March 30, 2017 in Daily Bulletin
Alex Bellos, a blogger for The Guardian, polled people on their preferred number:
- People often pick numbers related to their birthdays or other key dates.
- Odd numbers are more popular than even ones
- Whole numbers are disliked. This might be because we round off to whole numbers and so we think they’re imprecise. If you want a favourite number it may as well be a number that stands for itself.
- Prime numbers are popular – people like to be unique.
- Eight is popular because in Chinese it sounds like “prosperity”. Four sounds like “death” and is disliked.
- Three is well regarded. Religion is filled with that number, so are stories like the Three Musketeers, and sentences like this normally feel more complete if they follow the rule of three.
- Seven is the most popular number. It is the only single digit number, other than one, that isn’t a multiple or a factor of any other. There are seven visible planets, seven days in a week, and seven deadly sins. Seven is luck in the casinos of Las Vegas.
- 110 is the world’s least favourite number.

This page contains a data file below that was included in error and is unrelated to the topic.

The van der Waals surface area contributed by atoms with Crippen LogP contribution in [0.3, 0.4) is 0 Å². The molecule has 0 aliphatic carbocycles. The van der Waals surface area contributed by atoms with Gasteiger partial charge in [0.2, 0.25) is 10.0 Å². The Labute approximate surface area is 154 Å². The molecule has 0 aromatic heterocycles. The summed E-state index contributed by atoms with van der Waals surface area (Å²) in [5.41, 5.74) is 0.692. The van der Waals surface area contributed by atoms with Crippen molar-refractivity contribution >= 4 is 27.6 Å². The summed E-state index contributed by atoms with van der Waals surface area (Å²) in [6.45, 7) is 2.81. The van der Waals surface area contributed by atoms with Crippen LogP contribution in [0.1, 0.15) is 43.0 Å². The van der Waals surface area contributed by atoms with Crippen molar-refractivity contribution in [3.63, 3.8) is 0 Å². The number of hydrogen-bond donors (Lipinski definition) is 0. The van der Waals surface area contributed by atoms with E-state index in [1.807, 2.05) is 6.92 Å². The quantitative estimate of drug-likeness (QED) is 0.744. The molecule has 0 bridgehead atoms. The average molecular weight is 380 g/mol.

Read more on Nautilus.
March 29, 2017 in Daily Bulletin
Klaus Ulrich looked into the history of “Made in Germany”:
- In 1887 the British passed the Merchandise Marks Act which required foreigners to label their products as having been made in a foreign country.
- This was done because of a perception that Germany profited by selling cheap knock-offs of British wares.
- The hope was that by labelling products as foreign, British consumers would buy local and boost local industry.
- It backfired. The “Made in Germany” tag came to signify quality, and boosted demand for German manufacturing.
- German cars and heavy machinery continue to benefit from an association between German engineering and quality to this day.
Read more on DW.
March 28, 2017 in Daily Bulletin
Rebecca Greenfield wrote about J&J’s latest product offering:
- About half of all senior business executives leave their new role within 18 months of getting promoted.
- For someone like a CEO, turnover can cost $1.8 billion in shareholder value.
- In that context J&J’s $100,000 a year program to help prevent burnout seems like a bargain.
- It involves an initial in-depth medical assessment followed by frequent check ins with three coaches. J&J likens it to the pool of medical experts that surround astronauts after splashdown.